By Mary Thurwachter

The Lantana Town Council approved a change to the comprehensive land-use plan that could pave the way to replace the Kmart-anchored shopping center with apartments.
A petition asking for the 18.6-acre site at the northwest corner of Hypoluxo Road and South Dixie Highway to be changed from commercial to mixed-use development was filed by the center’s landlord, Lantana SDC LLC, represented by Miami attorney Ryan Bailine.
“Big-box stores are dying,” Bailine told the council at its Sept. 23 meeting. “With the rise and convenience of online retail, big-box stores, like the Kmart, are scaling back their brick-and-mortar operations because they are not finding the same type of economic vitality experienced in prior decades.”
The Lantana Kmart has a long-term lease, Bailine said. “But if it does decide to shut its doors, finding another big-box tenant for the Kmart building will be difficult given the current economic climate for these types of uses.”
Bailine said his client sees an opportunity to take the worn shopping center, built in the mid-1970s, and work toward an appropriate mixed-use development project known as Lantana Village.
The conceptual master plan proposes to redevelop the Kmart parcel (other parcels included on the land-use plan change are the shopping center anchored by Winn-Dixie and the northernmost small shopping center) with up to 279 residential units. Three out-parcels — containing Bank of America, Dunkin Donuts, Burger King and a Fuel for Fit — are not part of the application.
The only other mixed-use development project in Lantana is Water Tower Commons, which Bailine said “has been hugely successful in attracting a high-end multifamily developer, which only further demonstrates the town’s unmet need for more multifamily projects.”
The vote to approve a change to the comprehensive land-use plan won by a 3-2 margin, with Mayor Dave Stewart, Phil Aridas and Malcolm Balfour in favor and Lynn Moorhouse and Ed Shropshire against. If the proposal is approved after a second hearing at a future meeting, rezoning will follow.
“I’m hearing about apartments next to a Winn-Dixie and backed up to a railroad track on a busy road, and that doesn’t sound like a place for high-quality housing,” Moorhouse said. “I wouldn’t want a place next to a Winn-Dixie.”
Bailine said the vision is to build a marketplace and multifamily housing with top-notch amenities.
“I’m not an architect, so I don’t know how the site would lay out,” Bailine said. “I do know that there are a number of high-quality builders who are interested. I can tell you that, with your support, we will come back to the town with what we believe is a very thoughtful and code-compliant proposal to redevelop this with a market rate rental community.”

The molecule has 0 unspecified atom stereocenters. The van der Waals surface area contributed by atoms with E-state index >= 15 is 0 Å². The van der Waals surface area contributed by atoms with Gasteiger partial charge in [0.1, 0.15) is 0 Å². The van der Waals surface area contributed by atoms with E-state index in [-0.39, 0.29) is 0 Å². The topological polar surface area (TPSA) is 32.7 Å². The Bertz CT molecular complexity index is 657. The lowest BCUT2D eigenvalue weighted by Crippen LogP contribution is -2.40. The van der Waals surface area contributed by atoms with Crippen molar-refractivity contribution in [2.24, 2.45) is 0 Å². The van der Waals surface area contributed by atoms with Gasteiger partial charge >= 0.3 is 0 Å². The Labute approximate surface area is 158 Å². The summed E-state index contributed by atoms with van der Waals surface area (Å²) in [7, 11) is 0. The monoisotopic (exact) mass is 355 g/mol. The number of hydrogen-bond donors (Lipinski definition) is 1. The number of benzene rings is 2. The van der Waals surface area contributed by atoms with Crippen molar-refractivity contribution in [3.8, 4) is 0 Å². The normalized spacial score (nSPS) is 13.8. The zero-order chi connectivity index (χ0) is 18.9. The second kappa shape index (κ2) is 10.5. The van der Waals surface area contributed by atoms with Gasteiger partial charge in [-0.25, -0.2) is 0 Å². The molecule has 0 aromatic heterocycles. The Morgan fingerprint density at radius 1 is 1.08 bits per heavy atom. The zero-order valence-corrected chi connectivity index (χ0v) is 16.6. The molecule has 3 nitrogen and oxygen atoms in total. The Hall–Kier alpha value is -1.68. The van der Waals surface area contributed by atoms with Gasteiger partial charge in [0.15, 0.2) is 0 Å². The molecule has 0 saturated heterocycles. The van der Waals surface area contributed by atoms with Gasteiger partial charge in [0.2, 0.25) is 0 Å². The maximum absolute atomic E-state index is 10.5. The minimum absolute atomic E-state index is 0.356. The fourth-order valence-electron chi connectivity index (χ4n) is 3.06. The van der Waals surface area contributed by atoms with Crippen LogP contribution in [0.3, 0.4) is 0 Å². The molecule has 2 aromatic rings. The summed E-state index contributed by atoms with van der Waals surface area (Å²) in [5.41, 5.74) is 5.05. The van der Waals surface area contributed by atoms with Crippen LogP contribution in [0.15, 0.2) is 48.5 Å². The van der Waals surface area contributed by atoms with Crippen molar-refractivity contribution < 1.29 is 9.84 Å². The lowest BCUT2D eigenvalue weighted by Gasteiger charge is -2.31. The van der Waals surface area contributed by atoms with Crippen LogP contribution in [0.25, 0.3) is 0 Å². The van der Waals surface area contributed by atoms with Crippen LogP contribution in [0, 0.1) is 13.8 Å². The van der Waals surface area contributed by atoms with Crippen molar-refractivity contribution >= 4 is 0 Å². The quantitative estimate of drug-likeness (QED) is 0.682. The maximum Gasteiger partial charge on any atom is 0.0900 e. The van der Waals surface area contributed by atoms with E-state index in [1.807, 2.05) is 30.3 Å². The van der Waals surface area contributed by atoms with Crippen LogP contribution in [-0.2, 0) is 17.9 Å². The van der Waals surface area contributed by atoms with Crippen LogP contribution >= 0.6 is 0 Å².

He said a site plan would come up for council approval before any building is done.
“If we change this, we can’t unchange this, and I have no idea what you’re going to put there and neither does anybody in this room,” Moorhouse said.
Shropshire questioned whether the proposal’s scale was reasonably related to the neighborhood’s needs. He also mentioned the town’s increased water usage, wondering if a large rental community would overly tax the town’s utilities.
Stewart said he was concerned about traffic and overall impact. “I am also concerned that the shopping center needs to be updated,” he said. “It is ready for a change.”
In other business, the town:
• Approved a special exception use to the mixed use zoning at Water Tower Commons to allow for a gas station with restaurant and convenience store.
Ken Tuma, representing the developer, said the station would not be accessible directly from Lantana Road but that customers would need to drive into Water Tower Commons to reach it on the southwest corner of the property.
The exception will apply only to mixed-use properties with at least 25 acres. Water Tower Commons has 73 acres.
• Adopted a tax rate for fiscal year 2020 of $3.50 per $1,000 of taxable value — which represents a 6.7% increase from the rollback rate of $3.28. Next year’s total combined budget is $19,988,983.

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